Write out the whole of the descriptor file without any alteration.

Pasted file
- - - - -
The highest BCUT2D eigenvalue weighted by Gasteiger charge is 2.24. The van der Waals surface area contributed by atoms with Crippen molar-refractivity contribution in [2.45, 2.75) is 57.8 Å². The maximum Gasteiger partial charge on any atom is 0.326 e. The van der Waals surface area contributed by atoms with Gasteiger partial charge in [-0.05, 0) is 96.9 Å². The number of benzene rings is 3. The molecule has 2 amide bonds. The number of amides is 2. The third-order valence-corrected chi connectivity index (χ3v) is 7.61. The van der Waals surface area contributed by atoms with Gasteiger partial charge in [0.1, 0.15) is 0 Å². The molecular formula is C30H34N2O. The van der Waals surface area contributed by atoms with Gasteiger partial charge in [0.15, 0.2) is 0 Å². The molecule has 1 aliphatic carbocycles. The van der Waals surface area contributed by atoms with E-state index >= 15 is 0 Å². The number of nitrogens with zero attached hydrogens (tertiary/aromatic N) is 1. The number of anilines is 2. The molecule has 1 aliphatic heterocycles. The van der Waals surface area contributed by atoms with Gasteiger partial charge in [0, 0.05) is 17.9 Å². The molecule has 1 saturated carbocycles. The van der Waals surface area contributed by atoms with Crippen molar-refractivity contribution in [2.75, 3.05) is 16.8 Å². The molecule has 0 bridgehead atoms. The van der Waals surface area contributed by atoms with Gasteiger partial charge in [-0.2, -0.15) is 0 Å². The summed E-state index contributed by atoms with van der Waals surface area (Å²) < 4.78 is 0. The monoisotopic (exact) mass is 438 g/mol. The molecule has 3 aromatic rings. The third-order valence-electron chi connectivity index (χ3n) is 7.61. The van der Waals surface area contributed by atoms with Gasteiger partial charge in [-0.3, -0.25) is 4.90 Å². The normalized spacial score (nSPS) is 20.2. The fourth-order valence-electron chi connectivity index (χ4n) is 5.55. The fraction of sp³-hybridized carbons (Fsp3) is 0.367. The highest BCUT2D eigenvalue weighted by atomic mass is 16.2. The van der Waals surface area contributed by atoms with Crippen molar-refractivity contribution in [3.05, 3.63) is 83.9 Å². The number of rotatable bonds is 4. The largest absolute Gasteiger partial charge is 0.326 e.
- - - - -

The highest BCUT2D eigenvalue weighted by Gasteiger charge is 2.24. The van der Waals surface area contributed by atoms with Crippen molar-refractivity contribution in [2.45, 2.75) is 57.8 Å². The maximum Gasteiger partial charge on any atom is 0.326 e. The van der Waals surface area contributed by atoms with Gasteiger partial charge in [-0.05, 0) is 96.9 Å². The number of benzene rings is 3. The molecule has 2 amide bonds. The number of amides is 2. The third-order valence-corrected chi connectivity index (χ3v) is 7.61. The van der Waals surface area contributed by atoms with Gasteiger partial charge in [0.1, 0.15) is 0 Å². The molecular formula is C30H34N2O. The van der Waals surface area contributed by atoms with Gasteiger partial charge in [0.15, 0.2) is 0 Å². The molecule has 1 aliphatic carbocycles. The van der Waals surface area contributed by atoms with E-state index >= 15 is 0 Å². The number of nitrogens with zero attached hydrogens (tertiary/aromatic N) is 1. The number of anilines is 2. The molecule has 1 aliphatic heterocycles. The van der Waals surface area contributed by atoms with Gasteiger partial charge in [0, 0.05) is 17.9 Å². The molecule has 1 saturated carbocycles. The van der Waals surface area contributed by atoms with Crippen molar-refractivity contribution in [2.75, 3.05) is 16.8 Å². The molecule has 0 bridgehead atoms. The van der Waals surface area contributed by atoms with Gasteiger partial charge in [-0.2, -0.15) is 0 Å². The summed E-state index contributed by atoms with van der Waals surface area (Å²) < 4.78 is 0. The monoisotopic (exact) mass is 438 g/mol. The molecule has 3 aromatic rings. The third-order valence-electron chi connectivity index (χ3n) is 7.61. The van der Waals surface area contributed by atoms with Gasteiger partial charge in [-0.3, -0.25) is 4.90 Å². The normalized spacial score (nSPS) is 20.2. The fourth-order valence-electron chi connectivity index (χ4n) is 5.55. The fraction of sp³-hybridized carbons (Fsp3) is 0.367. The highest BCUT2D eigenvalue weighted by atomic mass is 16.2. The van der Waals surface area contributed by atoms with Crippen molar-refractivity contribution in [3.05, 3.63) is 83.9 Å². The number of rotatable bonds is 4. The largest absolute Gasteiger partial charge is 0.326 e.